Businesses that conduct such activities will need to ensure that it gives clear guidance and training to any of its door-to-door sales people about the behaviour required to comply with the Act, and set up internal processes to tract when direction to leave is given, to ensure that the address is not revisited within the restricted period.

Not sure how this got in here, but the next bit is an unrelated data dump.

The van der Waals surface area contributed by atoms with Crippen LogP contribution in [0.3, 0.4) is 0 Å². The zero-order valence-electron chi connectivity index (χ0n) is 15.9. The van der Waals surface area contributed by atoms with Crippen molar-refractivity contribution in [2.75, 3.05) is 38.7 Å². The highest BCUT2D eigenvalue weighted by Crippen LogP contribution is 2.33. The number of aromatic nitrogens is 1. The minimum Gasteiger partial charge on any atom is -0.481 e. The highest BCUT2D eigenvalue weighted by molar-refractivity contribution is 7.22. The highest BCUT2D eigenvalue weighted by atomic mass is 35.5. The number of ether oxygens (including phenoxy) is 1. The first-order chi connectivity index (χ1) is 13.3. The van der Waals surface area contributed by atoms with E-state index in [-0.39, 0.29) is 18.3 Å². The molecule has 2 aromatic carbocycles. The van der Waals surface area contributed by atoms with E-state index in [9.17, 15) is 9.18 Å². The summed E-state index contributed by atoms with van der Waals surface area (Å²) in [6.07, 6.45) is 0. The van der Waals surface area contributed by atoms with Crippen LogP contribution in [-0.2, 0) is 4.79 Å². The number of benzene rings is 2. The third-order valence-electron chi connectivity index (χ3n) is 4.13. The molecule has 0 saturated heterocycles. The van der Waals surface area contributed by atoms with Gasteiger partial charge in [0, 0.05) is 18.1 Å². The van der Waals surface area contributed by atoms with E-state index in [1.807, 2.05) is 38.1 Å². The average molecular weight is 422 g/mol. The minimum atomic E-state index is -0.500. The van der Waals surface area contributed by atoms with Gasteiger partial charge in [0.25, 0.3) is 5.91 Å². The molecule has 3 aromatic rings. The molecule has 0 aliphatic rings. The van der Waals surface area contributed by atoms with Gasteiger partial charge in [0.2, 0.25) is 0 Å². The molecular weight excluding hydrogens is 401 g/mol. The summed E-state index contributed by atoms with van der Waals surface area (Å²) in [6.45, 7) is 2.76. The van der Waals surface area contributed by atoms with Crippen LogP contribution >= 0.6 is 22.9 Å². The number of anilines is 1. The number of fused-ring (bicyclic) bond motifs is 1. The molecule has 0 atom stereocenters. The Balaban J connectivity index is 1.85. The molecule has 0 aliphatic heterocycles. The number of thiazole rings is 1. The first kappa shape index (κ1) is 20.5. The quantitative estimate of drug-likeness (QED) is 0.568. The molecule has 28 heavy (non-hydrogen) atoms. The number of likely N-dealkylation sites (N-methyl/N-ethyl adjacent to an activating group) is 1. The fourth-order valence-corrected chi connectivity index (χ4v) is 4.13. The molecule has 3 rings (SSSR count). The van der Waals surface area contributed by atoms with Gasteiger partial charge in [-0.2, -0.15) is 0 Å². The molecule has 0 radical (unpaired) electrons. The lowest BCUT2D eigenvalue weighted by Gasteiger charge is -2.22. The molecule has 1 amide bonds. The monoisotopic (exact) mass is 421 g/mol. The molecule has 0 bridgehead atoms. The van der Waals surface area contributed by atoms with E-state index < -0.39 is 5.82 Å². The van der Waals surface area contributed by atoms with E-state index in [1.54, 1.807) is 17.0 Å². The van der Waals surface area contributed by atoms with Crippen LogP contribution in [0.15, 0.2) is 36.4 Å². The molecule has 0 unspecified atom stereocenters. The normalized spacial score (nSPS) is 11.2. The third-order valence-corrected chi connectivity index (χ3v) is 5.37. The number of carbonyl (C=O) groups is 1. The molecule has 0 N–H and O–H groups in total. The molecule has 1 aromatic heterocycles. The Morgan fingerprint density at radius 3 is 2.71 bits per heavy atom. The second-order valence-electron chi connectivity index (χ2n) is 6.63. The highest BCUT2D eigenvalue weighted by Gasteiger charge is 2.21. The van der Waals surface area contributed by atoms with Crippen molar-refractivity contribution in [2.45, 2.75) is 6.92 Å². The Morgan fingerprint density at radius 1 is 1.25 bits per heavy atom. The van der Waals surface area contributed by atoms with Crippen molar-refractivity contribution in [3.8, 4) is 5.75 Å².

Fair Trading Amendment Bill, s 6. Fair Trading Act, ss 9-12 and 23. Fair Trading Amendment Bill, Explanatory note. Fair Trading Amendment Bill, Explanatory note.  Cabinet Paper “Fair Trading Amendment Bill: Approval for Introduction”, above n 2, at .  Fair Trading Act, s 40(1).  Cabinet Paper “Unfair Commercial Practices: Policy Decisions” (19 August 2019) at  (https://www.mbie.govt.nz/dmsdocument/6621-unfair-commercial-practices-policy-decisions-proactiverelease-pdf). Australian Competition and Consumer Commission v Lux Distributors Pt Ltd  FCAFC 90, at . at . at . Australian Competition and Consumer Commission v Australian Institute of Professional Education Pty Ltd (in liq) (No 3),  FCA 1982, at .  Tonto Home Loans Australia Pty Ltd v Tavares  NSWCA 389; (2011) 15 BPR 29, 699 at . Unique International College Pty Ltd v Australian Competition and Consumer Commission  FCAFC 155, at . See sections 26A and 46H–46M of the FTA. Fair Trading Act 1986, s 46I. Competition and Consumer Act 2010, s 23. Fair Trading Amendment Bill, Part 1.  Fair Trading Act 1986, s 36L. Fair Trading Act 1986, s36M. Trespass Act 1980, s 3.  Ibid.  Cabinet Paper “Fair Trading Amendment Bill: Approval for Introduction” (10 December 2019), at . (https://www.mbie.govt.nz/dmsdocument/10347-fair-trading-amendment-bill-approval-for-introduction-proactiverelease-pdf). Fair Trading Act 1986, s 40(1B).  Fair Trading Amendment Bill, Part 1. Fair Trading Amendment Bill, cl 12 amends s44 of the Fair Trading Act 1986. Fair Trading Amendment Bill, cl 8 amends s 36L of the Fair Trading Act 1986.  Ministry of Business, Innovation and Employment “Impact Statement – Consumer Credit Regulation Review” (undated) at p 36. (https://www.mbie.govt.nz/assets/c09d5636b6/coversheet-consumer-credit-regulation-review.pdf). at p 36. at p 42.  Fair Trading Amendment Bill, s 2.